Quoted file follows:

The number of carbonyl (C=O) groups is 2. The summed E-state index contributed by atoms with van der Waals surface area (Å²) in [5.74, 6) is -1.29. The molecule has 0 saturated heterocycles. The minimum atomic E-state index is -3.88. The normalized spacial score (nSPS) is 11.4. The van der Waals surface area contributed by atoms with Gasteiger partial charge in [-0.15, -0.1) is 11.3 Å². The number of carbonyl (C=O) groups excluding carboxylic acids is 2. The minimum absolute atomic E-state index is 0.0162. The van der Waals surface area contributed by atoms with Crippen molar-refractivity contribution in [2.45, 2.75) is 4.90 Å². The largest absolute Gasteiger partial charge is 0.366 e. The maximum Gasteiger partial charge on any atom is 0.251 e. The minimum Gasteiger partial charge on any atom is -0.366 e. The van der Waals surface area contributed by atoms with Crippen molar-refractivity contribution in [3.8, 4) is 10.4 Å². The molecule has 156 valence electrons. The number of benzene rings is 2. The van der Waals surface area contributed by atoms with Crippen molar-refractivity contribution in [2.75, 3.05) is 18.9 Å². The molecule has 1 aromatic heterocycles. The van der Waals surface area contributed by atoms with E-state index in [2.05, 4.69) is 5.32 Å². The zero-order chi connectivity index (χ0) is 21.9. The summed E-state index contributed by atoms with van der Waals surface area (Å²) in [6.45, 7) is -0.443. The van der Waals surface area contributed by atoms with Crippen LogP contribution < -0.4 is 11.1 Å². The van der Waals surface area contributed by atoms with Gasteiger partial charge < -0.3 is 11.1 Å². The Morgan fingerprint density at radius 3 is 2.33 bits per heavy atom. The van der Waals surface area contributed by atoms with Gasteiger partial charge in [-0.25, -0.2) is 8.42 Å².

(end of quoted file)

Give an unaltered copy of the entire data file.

The number of carbonyl (C=O) groups is 2. The summed E-state index contributed by atoms with van der Waals surface area (Å²) in [5.74, 6) is -1.29. The molecule has 0 saturated heterocycles. The minimum atomic E-state index is -3.88. The normalized spacial score (nSPS) is 11.4. The van der Waals surface area contributed by atoms with Gasteiger partial charge in [-0.15, -0.1) is 11.3 Å². The number of carbonyl (C=O) groups excluding carboxylic acids is 2. The minimum absolute atomic E-state index is 0.0162. The van der Waals surface area contributed by atoms with Crippen molar-refractivity contribution in [2.45, 2.75) is 4.90 Å². The largest absolute Gasteiger partial charge is 0.366 e. The maximum Gasteiger partial charge on any atom is 0.251 e. The minimum Gasteiger partial charge on any atom is -0.366 e. The van der Waals surface area contributed by atoms with Crippen molar-refractivity contribution in [3.8, 4) is 10.4 Å². The molecule has 156 valence electrons. The number of benzene rings is 2. The van der Waals surface area contributed by atoms with Crippen molar-refractivity contribution in [2.75, 3.05) is 18.9 Å². The molecule has 1 aromatic heterocycles. The van der Waals surface area contributed by atoms with E-state index in [2.05, 4.69) is 5.32 Å². The zero-order chi connectivity index (χ0) is 21.9. The summed E-state index contributed by atoms with van der Waals surface area (Å²) in [6.45, 7) is -0.443. The van der Waals surface area contributed by atoms with Crippen LogP contribution < -0.4 is 11.1 Å². The van der Waals surface area contributed by atoms with Gasteiger partial charge < -0.3 is 11.1 Å². The Morgan fingerprint density at radius 3 is 2.33 bits per heavy atom. The van der Waals surface area contributed by atoms with Gasteiger partial charge in [-0.25, -0.2) is 8.42 Å².